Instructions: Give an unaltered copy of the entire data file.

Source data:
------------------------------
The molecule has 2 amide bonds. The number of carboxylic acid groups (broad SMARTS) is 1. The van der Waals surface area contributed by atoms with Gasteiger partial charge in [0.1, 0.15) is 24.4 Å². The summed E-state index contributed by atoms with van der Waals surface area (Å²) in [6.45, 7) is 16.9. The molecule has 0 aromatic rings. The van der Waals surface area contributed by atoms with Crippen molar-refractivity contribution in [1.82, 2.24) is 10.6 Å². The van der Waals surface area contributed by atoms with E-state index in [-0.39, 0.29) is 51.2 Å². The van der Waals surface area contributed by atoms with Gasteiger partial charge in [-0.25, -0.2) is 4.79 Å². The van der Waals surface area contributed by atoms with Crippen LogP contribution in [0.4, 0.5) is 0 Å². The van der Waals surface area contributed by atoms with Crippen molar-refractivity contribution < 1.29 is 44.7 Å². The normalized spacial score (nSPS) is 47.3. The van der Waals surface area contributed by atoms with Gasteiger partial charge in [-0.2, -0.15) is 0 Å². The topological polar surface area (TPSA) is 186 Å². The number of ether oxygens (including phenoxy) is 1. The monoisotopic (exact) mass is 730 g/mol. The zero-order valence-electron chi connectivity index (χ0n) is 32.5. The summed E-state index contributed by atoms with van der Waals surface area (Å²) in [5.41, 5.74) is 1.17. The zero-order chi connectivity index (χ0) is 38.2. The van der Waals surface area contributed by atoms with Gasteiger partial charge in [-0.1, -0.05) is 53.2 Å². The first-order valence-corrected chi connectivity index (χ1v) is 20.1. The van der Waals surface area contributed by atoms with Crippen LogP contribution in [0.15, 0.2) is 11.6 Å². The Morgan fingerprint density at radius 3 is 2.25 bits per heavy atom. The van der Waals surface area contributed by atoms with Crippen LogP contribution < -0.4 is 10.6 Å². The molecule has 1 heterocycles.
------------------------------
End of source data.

The molecule has 2 amide bonds. The number of carboxylic acid groups (broad SMARTS) is 1. The van der Waals surface area contributed by atoms with Gasteiger partial charge in [0.1, 0.15) is 24.4 Å². The summed E-state index contributed by atoms with van der Waals surface area (Å²) in [6.45, 7) is 16.9. The molecule has 0 aromatic rings. The van der Waals surface area contributed by atoms with Crippen molar-refractivity contribution in [1.82, 2.24) is 10.6 Å². The van der Waals surface area contributed by atoms with E-state index in [-0.39, 0.29) is 51.2 Å². The van der Waals surface area contributed by atoms with Gasteiger partial charge in [-0.25, -0.2) is 4.79 Å². The van der Waals surface area contributed by atoms with Crippen LogP contribution in [0.4, 0.5) is 0 Å². The van der Waals surface area contributed by atoms with Crippen molar-refractivity contribution < 1.29 is 44.7 Å². The normalized spacial score (nSPS) is 47.3. The van der Waals surface area contributed by atoms with Gasteiger partial charge in [-0.2, -0.15) is 0 Å². The topological polar surface area (TPSA) is 186 Å². The number of ether oxygens (including phenoxy) is 1. The monoisotopic (exact) mass is 730 g/mol. The zero-order valence-electron chi connectivity index (χ0n) is 32.5. The summed E-state index contributed by atoms with van der Waals surface area (Å²) in [5.41, 5.74) is 1.17. The zero-order chi connectivity index (χ0) is 38.2. The van der Waals surface area contributed by atoms with Gasteiger partial charge in [-0.1, -0.05) is 53.2 Å². The first-order valence-corrected chi connectivity index (χ1v) is 20.1. The van der Waals surface area contributed by atoms with Crippen LogP contribution in [0.15, 0.2) is 11.6 Å². The Morgan fingerprint density at radius 3 is 2.25 bits per heavy atom. The van der Waals surface area contributed by atoms with Crippen LogP contribution < -0.4 is 10.6 Å². The molecule has 1 heterocycles.